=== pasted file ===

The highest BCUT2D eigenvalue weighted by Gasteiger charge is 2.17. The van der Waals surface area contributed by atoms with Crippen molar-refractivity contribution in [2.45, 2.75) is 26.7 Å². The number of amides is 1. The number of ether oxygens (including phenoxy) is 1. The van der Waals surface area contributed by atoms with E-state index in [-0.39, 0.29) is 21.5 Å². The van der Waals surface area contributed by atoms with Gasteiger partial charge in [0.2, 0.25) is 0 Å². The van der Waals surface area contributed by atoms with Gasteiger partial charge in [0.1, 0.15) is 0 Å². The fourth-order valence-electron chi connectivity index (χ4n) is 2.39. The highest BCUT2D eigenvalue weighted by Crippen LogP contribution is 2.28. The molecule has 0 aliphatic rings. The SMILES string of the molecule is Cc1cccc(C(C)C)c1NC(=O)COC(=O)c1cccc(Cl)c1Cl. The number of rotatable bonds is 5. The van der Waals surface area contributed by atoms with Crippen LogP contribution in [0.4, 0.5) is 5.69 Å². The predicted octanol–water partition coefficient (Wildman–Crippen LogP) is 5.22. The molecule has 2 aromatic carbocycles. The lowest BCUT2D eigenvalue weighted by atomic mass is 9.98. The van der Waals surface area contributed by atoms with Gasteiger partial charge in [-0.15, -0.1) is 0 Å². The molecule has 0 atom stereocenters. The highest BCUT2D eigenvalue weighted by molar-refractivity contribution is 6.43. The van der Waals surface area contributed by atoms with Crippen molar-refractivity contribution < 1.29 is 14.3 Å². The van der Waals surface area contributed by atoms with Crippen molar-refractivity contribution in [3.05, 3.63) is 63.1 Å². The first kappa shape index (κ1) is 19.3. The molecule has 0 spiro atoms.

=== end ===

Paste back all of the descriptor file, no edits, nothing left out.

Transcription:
The highest BCUT2D eigenvalue weighted by Gasteiger charge is 2.17. The van der Waals surface area contributed by atoms with Crippen molar-refractivity contribution in [2.45, 2.75) is 26.7 Å². The number of amides is 1. The number of ether oxygens (including phenoxy) is 1. The van der Waals surface area contributed by atoms with E-state index in [-0.39, 0.29) is 21.5 Å². The van der Waals surface area contributed by atoms with Gasteiger partial charge in [0.2, 0.25) is 0 Å². The van der Waals surface area contributed by atoms with Gasteiger partial charge in [0.1, 0.15) is 0 Å². The fourth-order valence-electron chi connectivity index (χ4n) is 2.39. The highest BCUT2D eigenvalue weighted by Crippen LogP contribution is 2.28. The molecule has 0 aliphatic rings. The SMILES string of the molecule is Cc1cccc(C(C)C)c1NC(=O)COC(=O)c1cccc(Cl)c1Cl. The number of rotatable bonds is 5. The van der Waals surface area contributed by atoms with Crippen LogP contribution in [0.4, 0.5) is 5.69 Å². The predicted octanol–water partition coefficient (Wildman–Crippen LogP) is 5.22. The molecule has 2 aromatic carbocycles. The lowest BCUT2D eigenvalue weighted by atomic mass is 9.98. The van der Waals surface area contributed by atoms with Gasteiger partial charge in [-0.15, -0.1) is 0 Å². The molecule has 0 atom stereocenters. The highest BCUT2D eigenvalue weighted by molar-refractivity contribution is 6.43. The van der Waals surface area contributed by atoms with Crippen molar-refractivity contribution < 1.29 is 14.3 Å². The van der Waals surface area contributed by atoms with Crippen molar-refractivity contribution in [3.05, 3.63) is 63.1 Å². The first kappa shape index (κ1) is 19.3. The molecule has 0 spiro atoms.